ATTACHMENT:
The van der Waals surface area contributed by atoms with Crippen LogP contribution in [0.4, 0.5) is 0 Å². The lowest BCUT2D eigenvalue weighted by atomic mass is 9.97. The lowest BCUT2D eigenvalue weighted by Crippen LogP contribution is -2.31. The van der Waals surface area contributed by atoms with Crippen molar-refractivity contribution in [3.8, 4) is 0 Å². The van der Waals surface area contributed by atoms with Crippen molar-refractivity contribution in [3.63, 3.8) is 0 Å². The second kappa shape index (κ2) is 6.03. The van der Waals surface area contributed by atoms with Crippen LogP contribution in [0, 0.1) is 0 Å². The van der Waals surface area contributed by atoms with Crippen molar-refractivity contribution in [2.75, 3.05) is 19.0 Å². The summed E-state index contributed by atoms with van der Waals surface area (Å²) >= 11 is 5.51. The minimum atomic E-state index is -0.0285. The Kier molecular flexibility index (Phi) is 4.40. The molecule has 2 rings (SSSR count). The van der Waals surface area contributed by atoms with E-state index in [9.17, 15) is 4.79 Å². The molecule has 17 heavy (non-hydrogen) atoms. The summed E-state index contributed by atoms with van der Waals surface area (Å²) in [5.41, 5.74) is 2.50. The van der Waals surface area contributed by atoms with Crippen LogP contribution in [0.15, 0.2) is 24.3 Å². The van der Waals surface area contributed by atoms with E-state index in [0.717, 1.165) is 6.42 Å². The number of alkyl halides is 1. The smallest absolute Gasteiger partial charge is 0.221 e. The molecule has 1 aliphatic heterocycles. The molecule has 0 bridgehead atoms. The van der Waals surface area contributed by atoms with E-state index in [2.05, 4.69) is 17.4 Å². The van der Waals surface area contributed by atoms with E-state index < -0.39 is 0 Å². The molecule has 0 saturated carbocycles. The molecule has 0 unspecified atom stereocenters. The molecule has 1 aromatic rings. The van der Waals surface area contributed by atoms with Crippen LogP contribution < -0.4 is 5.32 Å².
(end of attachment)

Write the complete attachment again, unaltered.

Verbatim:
The van der Waals surface area contributed by atoms with Crippen LogP contribution in [0.4, 0.5) is 0 Å². The lowest BCUT2D eigenvalue weighted by atomic mass is 9.97. The lowest BCUT2D eigenvalue weighted by Crippen LogP contribution is -2.31. The van der Waals surface area contributed by atoms with Crippen molar-refractivity contribution in [3.8, 4) is 0 Å². The van der Waals surface area contributed by atoms with Crippen molar-refractivity contribution in [3.63, 3.8) is 0 Å². The second kappa shape index (κ2) is 6.03. The van der Waals surface area contributed by atoms with Crippen LogP contribution in [0, 0.1) is 0 Å². The van der Waals surface area contributed by atoms with Crippen molar-refractivity contribution in [2.75, 3.05) is 19.0 Å². The summed E-state index contributed by atoms with van der Waals surface area (Å²) >= 11 is 5.51. The minimum atomic E-state index is -0.0285. The Kier molecular flexibility index (Phi) is 4.40. The molecule has 2 rings (SSSR count). The van der Waals surface area contributed by atoms with E-state index in [9.17, 15) is 4.79 Å². The molecule has 17 heavy (non-hydrogen) atoms. The summed E-state index contributed by atoms with van der Waals surface area (Å²) in [5.41, 5.74) is 2.50. The van der Waals surface area contributed by atoms with Crippen LogP contribution in [0.15, 0.2) is 24.3 Å². The van der Waals surface area contributed by atoms with E-state index in [0.717, 1.165) is 6.42 Å². The number of alkyl halides is 1. The smallest absolute Gasteiger partial charge is 0.221 e. The molecule has 1 aliphatic heterocycles. The molecule has 0 bridgehead atoms. The van der Waals surface area contributed by atoms with E-state index in [2.05, 4.69) is 17.4 Å². The van der Waals surface area contributed by atoms with E-state index < -0.39 is 0 Å². The molecule has 0 saturated carbocycles. The molecule has 0 unspecified atom stereocenters. The molecule has 1 aromatic rings. The van der Waals surface area contributed by atoms with Crippen LogP contribution < -0.4 is 5.32 Å².